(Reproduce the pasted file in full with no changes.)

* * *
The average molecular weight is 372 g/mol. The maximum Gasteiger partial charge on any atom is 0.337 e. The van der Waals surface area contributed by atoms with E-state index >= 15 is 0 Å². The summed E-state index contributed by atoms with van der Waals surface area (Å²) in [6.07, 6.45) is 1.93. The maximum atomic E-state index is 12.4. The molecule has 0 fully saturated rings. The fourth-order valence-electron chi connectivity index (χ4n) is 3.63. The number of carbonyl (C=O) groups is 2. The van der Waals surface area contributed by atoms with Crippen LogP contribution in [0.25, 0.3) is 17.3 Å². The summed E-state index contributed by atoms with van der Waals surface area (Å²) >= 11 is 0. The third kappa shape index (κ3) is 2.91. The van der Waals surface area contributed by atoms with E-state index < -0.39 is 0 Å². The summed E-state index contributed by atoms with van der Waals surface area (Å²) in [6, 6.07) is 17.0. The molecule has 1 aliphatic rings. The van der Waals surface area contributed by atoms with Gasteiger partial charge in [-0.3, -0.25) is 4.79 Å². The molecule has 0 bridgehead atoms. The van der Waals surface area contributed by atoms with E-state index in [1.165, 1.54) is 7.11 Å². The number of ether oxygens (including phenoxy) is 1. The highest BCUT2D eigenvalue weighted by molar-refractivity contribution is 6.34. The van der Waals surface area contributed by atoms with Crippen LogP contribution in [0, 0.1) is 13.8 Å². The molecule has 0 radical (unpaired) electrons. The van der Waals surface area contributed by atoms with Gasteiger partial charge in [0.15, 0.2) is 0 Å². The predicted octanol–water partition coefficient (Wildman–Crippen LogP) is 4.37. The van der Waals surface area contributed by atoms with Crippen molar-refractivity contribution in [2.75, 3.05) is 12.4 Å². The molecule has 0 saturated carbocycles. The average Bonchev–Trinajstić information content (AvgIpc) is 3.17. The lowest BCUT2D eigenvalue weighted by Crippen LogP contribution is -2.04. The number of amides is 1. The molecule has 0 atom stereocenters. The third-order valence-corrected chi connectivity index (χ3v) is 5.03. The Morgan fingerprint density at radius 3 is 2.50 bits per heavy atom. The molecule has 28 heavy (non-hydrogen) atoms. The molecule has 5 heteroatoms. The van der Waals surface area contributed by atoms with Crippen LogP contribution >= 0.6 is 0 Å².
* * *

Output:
The average molecular weight is 372 g/mol. The maximum Gasteiger partial charge on any atom is 0.337 e. The van der Waals surface area contributed by atoms with E-state index >= 15 is 0 Å². The summed E-state index contributed by atoms with van der Waals surface area (Å²) in [6.07, 6.45) is 1.93. The maximum atomic E-state index is 12.4. The molecule has 0 fully saturated rings. The fourth-order valence-electron chi connectivity index (χ4n) is 3.63. The number of carbonyl (C=O) groups is 2. The van der Waals surface area contributed by atoms with Crippen LogP contribution in [0.25, 0.3) is 17.3 Å². The summed E-state index contributed by atoms with van der Waals surface area (Å²) >= 11 is 0. The third kappa shape index (κ3) is 2.91. The van der Waals surface area contributed by atoms with E-state index < -0.39 is 0 Å². The summed E-state index contributed by atoms with van der Waals surface area (Å²) in [6, 6.07) is 17.0. The molecule has 1 aliphatic rings. The van der Waals surface area contributed by atoms with Gasteiger partial charge in [-0.3, -0.25) is 4.79 Å². The molecule has 0 bridgehead atoms. The van der Waals surface area contributed by atoms with E-state index in [1.165, 1.54) is 7.11 Å². The number of ether oxygens (including phenoxy) is 1. The highest BCUT2D eigenvalue weighted by molar-refractivity contribution is 6.34. The van der Waals surface area contributed by atoms with Crippen LogP contribution in [0, 0.1) is 13.8 Å². The molecule has 0 radical (unpaired) electrons. The van der Waals surface area contributed by atoms with Gasteiger partial charge in [0.15, 0.2) is 0 Å². The predicted octanol–water partition coefficient (Wildman–Crippen LogP) is 4.37. The van der Waals surface area contributed by atoms with Crippen molar-refractivity contribution in [2.75, 3.05) is 12.4 Å². The molecule has 0 saturated carbocycles. The average Bonchev–Trinajstić information content (AvgIpc) is 3.17. The lowest BCUT2D eigenvalue weighted by Crippen LogP contribution is -2.04. The number of amides is 1. The molecule has 0 atom stereocenters. The third-order valence-corrected chi connectivity index (χ3v) is 5.03. The Morgan fingerprint density at radius 3 is 2.50 bits per heavy atom. The molecule has 28 heavy (non-hydrogen) atoms. The molecule has 5 heteroatoms. The van der Waals surface area contributed by atoms with Crippen LogP contribution >= 0.6 is 0 Å².